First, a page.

3. For a well-reasoned critique of the field’s reportedly meager contributions in the arena of U.S. foreign policy, see Steven Simon and Jonathan Stevenson, “Thinking Outside the Tank,” National Interest, no. 78 (2004–2005). 4. The controversy involving several faculty members and the Middle East and Asian Languages and Cultures Department at Columbia University is a case in point. For accounts of this bitter debate, the nature of the allegations, and the university’s response, see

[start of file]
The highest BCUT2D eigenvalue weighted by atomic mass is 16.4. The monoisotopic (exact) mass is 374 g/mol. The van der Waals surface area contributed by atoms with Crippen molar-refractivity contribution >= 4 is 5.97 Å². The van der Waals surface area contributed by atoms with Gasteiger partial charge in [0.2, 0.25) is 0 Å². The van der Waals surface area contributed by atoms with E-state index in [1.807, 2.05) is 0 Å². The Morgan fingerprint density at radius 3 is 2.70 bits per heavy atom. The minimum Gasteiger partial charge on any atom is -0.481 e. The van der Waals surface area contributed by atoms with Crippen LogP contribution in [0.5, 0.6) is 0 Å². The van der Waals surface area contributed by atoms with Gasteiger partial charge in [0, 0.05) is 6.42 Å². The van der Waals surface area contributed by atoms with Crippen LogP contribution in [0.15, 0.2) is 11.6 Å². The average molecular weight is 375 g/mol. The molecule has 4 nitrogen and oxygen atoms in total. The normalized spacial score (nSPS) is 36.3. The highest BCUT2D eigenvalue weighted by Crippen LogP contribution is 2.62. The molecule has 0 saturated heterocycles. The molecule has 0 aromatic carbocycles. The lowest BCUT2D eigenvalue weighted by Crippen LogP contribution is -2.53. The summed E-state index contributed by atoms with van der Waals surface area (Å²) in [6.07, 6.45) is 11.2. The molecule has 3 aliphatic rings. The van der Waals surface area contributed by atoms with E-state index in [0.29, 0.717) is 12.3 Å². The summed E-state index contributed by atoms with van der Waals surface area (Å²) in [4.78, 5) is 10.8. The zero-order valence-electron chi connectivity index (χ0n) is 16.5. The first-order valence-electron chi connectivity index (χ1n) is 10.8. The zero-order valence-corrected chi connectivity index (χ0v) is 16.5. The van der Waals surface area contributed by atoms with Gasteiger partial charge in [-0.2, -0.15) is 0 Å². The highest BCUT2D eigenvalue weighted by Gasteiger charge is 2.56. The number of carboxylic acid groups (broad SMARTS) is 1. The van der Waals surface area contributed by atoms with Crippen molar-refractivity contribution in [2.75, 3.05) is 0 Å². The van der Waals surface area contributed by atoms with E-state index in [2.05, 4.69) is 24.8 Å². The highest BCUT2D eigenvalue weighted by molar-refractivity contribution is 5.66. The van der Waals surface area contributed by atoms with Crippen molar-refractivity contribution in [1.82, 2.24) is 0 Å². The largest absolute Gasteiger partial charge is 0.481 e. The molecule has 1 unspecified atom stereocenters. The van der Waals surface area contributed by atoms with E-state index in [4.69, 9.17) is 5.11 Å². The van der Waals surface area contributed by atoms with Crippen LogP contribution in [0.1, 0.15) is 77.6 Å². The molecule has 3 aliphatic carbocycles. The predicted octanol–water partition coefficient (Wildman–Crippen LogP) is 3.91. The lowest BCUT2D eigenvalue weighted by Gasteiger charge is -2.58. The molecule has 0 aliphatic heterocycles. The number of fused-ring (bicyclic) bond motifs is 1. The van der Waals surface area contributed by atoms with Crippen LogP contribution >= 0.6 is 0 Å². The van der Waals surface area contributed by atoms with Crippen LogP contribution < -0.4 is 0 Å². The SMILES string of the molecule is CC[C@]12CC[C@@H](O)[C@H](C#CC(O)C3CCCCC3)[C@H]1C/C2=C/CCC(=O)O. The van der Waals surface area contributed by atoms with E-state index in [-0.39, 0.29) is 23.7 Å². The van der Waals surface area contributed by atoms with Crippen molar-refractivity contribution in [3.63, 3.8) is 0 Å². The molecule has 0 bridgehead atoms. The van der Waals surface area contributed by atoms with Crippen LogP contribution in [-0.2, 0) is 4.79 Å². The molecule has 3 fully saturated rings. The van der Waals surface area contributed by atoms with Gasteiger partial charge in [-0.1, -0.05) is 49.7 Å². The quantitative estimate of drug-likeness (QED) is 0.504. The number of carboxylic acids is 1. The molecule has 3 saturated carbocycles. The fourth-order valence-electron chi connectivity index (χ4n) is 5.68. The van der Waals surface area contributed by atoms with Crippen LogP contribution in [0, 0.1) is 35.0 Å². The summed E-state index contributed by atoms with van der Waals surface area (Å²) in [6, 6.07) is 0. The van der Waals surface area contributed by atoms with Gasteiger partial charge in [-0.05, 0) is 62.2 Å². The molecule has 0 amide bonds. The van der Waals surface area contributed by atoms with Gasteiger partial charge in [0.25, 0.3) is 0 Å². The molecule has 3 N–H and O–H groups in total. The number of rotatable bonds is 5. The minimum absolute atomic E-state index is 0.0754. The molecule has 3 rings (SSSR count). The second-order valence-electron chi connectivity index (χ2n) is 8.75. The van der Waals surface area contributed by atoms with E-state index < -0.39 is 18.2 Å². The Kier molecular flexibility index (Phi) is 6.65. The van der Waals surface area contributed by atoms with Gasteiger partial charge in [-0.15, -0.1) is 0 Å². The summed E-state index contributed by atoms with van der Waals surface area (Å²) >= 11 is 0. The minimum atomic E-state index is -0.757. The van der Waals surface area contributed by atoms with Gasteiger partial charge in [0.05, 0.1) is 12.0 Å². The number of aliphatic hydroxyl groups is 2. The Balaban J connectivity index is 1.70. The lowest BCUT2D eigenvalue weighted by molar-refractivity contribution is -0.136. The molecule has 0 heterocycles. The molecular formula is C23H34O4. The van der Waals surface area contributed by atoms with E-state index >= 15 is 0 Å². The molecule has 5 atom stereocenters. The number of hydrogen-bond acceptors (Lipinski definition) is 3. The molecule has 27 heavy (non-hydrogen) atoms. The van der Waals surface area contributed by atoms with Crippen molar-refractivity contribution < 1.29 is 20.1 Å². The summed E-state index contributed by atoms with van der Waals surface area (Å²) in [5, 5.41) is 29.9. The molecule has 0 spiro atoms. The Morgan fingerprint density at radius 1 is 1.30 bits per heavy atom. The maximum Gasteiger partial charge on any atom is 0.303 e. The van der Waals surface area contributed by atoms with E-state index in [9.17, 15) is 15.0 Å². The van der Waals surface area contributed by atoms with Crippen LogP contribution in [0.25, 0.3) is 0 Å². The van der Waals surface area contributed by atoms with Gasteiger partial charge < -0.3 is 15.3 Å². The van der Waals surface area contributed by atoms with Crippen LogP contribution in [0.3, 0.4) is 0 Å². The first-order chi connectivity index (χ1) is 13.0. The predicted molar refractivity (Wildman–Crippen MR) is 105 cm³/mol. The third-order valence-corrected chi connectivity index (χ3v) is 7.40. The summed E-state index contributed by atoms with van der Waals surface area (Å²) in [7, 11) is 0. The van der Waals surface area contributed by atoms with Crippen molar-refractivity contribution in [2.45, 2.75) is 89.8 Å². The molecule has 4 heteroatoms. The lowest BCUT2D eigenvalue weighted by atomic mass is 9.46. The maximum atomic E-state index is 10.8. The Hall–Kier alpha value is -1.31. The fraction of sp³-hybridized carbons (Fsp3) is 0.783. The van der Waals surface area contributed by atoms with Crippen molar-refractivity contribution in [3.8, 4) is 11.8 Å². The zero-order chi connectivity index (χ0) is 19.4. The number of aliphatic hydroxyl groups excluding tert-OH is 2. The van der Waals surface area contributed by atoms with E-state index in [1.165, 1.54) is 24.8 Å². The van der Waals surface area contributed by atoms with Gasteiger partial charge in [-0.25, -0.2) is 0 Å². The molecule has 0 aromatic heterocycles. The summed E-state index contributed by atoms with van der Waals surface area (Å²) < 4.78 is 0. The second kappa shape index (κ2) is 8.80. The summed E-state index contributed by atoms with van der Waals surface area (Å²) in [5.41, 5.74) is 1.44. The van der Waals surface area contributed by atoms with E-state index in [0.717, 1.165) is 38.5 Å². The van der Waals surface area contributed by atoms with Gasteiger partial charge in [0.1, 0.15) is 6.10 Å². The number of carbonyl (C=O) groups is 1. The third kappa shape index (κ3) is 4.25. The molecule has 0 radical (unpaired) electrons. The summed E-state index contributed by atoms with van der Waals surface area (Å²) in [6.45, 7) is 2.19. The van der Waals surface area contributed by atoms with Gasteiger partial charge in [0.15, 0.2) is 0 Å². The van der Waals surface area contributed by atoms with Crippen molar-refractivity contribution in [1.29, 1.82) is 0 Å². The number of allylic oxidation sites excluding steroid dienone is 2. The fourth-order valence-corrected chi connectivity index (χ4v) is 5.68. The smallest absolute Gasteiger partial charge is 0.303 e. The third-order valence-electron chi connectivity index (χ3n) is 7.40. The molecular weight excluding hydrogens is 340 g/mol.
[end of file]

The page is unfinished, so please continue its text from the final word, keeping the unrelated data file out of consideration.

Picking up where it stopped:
in its conflict with the Palestinians as biased toward the Palestinians, apologetic toward Islamic extremism, anti-American, or simply antiIsrael—and thus, ipso facto, anti-Semitic. In several recent cases that illustrate this attitude of intolerance, the views of Israel’s critics, whether voiced in class or in their scholarly work, have been taken out of context, distorted, posted on special Web sites, passed on to tabloid papers for further amplification, and exploited by opportunistic politicians.5 Such intimidating tactics, whose only conceivable goal is to suppress critical debate and impugn the integrity of those who hold contrary views, stand in sharp contrast to the far more open and substantive academic debates that take place in Israel itself about the country’s relationship with its neighbors, its treatment of the Palestinians in the occupied territories as well as its own Arab citizens, and the difficult concessions that need to be made—on both sides—for a just and enduring peace. In a new initiative, begun in 2003 and designed to apply pressure on the field from the outside, several pro-Israel lobbying groups and their neoconservative allies have rallied legislative support in over a dozen states as well as in the U.S. Congress to pass laws that would purportedly ensure “balance and fairness” in publicly funded academic programs dealing with U.S. foreign policy and international studies. A new bill in the House of Representative (H.R. 509), which replaces earlier legislation (H.R. 3077) that was passed by the House in 2004 but died in the Senate, is making its way at this writing through the U.S. Congress. The bill calls for the establishment of a governmentappointed advisory board (including two members from government agencies that have national security responsibilities) to ensure that